Nov 10
MVP Summit 2014

Every year, Microsoft invites recipients of MVP awards to the Microsoft campus in Belleview Washington for the MVP Global Summit.  The Summit is an exclusive event for MVPs and RDs to network with each other as well as Microsoft team members.  It is also a great opportunity Microsoft product teams to benefit from ideas of people who are actively working with the products in diverse environments and get direct feedback on future plans. 

This year was AMAZING!  It was impressive to see what Microsoft has planned for Visual Studio and Blend in the development world.  It is a great time to be a developer.  Most of what we saw was under NDA so for now, you will just need to trust me that you will like what is coming.  What I can say is that the messaging around Universal Apps being the future model for app development of any type was clear and consistent. 

What really jazzed me this year is the direction that Microsoft has taken with Windows Embedded and in particular the “Internet of Things”.  Coupled with Microsoft’s Cloud Platform, we got to see many examples of where Microsoft is working to enable very small devices to become our front line in data gathering and notifications.  The Embedded team members talked about some of their work to create intelligent systems in retail and healthcare. These systems are multiple device types that work together to enable workers to focus more on the clients and create better more effective experiences.  In the past, this was done with a lot of disconnected systems with different programming models which leads to bugs and difficult systems to manage and update.  It is truly is starting to look like all the pieces are coming together in a unified model and Microsoft gets how important it is.

Microsoft spoke directly to both the current Embedded clients as well as the new hobbyist and “Maker space” folks.  They highlighted the spaces that they are investing in with amazing potential to empower people to work more efficiently and effectively .  While their message was clear and consistent that they very excited about this space in the future and want to serve all these communities, they were careful not to put any of them in a box.  In other words, although they are working on paths that they feel are beneficial to each community, they encouraged cross experimentation and asked for any and all feedback.  It is clear that the Embedded and IOT teams are excited about technology and innovation from all directions and are working with many consortiums and organizations to enable innovation.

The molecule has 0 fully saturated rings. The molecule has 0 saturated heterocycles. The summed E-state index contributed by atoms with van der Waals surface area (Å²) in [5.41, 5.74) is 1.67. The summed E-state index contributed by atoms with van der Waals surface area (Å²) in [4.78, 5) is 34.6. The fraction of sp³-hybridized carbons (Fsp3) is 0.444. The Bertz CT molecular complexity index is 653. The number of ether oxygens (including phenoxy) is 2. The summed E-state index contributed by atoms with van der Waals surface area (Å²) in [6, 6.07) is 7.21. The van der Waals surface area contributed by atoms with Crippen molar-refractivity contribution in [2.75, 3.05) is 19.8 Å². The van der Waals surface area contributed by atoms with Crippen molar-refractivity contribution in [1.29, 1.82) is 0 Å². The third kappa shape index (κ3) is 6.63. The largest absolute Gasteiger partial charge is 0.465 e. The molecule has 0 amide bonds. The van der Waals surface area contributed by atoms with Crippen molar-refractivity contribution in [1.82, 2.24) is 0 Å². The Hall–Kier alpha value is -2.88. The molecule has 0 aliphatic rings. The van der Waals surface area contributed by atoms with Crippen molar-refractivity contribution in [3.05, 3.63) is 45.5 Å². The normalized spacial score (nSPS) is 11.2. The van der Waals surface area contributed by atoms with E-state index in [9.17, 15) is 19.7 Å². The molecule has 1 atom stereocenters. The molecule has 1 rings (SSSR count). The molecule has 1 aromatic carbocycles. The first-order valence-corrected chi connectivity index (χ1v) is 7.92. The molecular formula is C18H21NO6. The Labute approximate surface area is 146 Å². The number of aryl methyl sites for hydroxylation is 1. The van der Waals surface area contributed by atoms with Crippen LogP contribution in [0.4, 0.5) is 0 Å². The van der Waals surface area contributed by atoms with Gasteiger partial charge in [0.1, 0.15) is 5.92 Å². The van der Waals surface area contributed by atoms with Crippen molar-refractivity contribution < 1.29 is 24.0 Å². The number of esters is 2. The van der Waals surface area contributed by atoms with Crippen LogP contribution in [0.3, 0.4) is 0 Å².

I am pretty new to this space so I am a little more NDA aware than others may have to be and will hold back much of what I saw at the Summit.  I hope to share more blog posts as I actually play with this stuff and more new technology releases are announced.

If you want to learn more about some of the terms I have used, please visit Internet of Things  and Windows Embedded .

To keep up with the latest IOT announcements from Microsoft, follow the IOT team blog or on Twitter, follow @IOTDan and @IOTPranish

If you are in DFW and looking for a space to have access to equipment and be inspired, check out the Dallas Makerspace .

Aug 10
Prototyping Applications with SketchFlow in Blend for Visual Studio 2013

SketchFlow enables rapid creating of dynamic interface mockups very quickly. The SketchFlow workspace is the same as the standard Blend workspace with the inclusion of three panels: the SketchFlow Feedback panel, the SketchFlow Animation panel and the SketchFlow Map panel.

By using SketchFlow to prototype, you can get feedback early in the process. It helps to surface possible issues, lower development iterations, and increase stakeholder buy in. SketchFlow prototypes not only provide an initial look but also provide a way to add additional ideas and input and make sure the team is on track prior to investing in complete development.

When you have completed the prototyping, you can discard the prototype and just use the lessons learned to design the application from or extract individual elements from your prototype and include them in the application. I don't recommend trying to transition the entire project into a development project.

Objects that you add with the SketchFlow style have a hand-sketched look. The sketch style is used to remind stakeholders that this is a prototype. This encourages them to focus on the flow and functionality without getting distracted by design details.

The sketchflow assets are under sketchflow in the asset panel and are identifiable by the postfix "–Sketch". For example "Button-Sketch".

You can mix sketch and standard controls in your interface, if required. Be creative, if there is a missing control or your interface has a different look and feel than the out of the box one, reuse other sketch controls to mimic the functionality or look and feel. Only use standard controls if it doesn't distract from the idea that this is a prototype and not a standard application.

The SketchFlow Map panel provides information about the structure of your application. To create a new screen in your prototype: Right-click the map surface and choose "Create a Connected Screen". Name the screens with names that are meaningful to the stakeholders.

The start screen is the one that has the green arrow. To change the start screen, right click on any other screen and set to start screen. Only one screen can be the start screen at a time.